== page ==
- For the contractor based in San Francisco, California, see Webcor Builders
The Webster Chicago Corporation was a maker of electronic equipment in Chicago, Illinois. Many products were sold under the brand name Webcor. The product line included record changers, wire recorders and reel to reel tape recorders. They also made phonograph amplifiers that are now used as guitar amplifiers in some cases. These amplifiers' sounds are similar to the sounds of the Fender Princeton. They are valued for their all-tube signal path and hand-wired circuit. Many Webster-Chicago record changers were installed in Magnavox home entertainment systems in the 1940s and early 1950s.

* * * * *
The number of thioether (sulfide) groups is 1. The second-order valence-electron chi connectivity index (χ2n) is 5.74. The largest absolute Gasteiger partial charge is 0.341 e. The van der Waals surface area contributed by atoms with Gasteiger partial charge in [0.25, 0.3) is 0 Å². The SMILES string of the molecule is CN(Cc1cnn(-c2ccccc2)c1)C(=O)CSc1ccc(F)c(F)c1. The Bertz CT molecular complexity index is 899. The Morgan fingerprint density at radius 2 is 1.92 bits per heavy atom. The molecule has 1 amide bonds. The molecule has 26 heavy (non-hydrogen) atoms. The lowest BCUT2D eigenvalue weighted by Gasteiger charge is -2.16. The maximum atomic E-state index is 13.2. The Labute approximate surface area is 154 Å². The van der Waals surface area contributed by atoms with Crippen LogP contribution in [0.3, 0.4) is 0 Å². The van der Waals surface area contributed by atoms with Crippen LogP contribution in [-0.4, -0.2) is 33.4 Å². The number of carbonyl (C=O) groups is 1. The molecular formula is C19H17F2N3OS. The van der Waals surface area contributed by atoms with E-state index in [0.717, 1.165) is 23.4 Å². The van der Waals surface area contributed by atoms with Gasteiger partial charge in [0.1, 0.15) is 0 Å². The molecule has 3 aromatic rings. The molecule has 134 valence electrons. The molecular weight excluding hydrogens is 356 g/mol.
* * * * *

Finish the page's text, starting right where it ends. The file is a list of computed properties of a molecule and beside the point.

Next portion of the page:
Their leading business was wire recorders. They purchased the rights to produce recorders in 1945 from the Armour Research Foundation. Webster-Chicago simplified the design and developed a recorder that sold for only $150, half the price of competing models. By the 1950s it was the leading manufacturer of wire recorders in the United States.
The wire recorder business was short-lived. In 1952 Webcor introduced its first magnetic tape recorder, and by 1955 magnetic tape recorders overtook wire ones.
In the 1960s the firm began to face strong competition from German and Japanese imports. It was purchased by US Industries in 1967, and faded from prominence in the 1970s.
- Anand Kumar Sethi. The Business of Electronics: A Concise History. Palgrave Macmillan, Nov 19, 2013. p. 90
- David Morton. Off the Record: The Technology and Culture of Sound Recording in America. Rutgers University Press, 2000. pg. 95
- Anand Kumar Sethi. The Business of Electronics: A Concise History. Palgrave Macmillan, Nov 19, 2013. pg. 90
- David Morton. Off the Record: The Technology and Culture of Sound Recording in America. Rutgers University Press, 2000. p. 95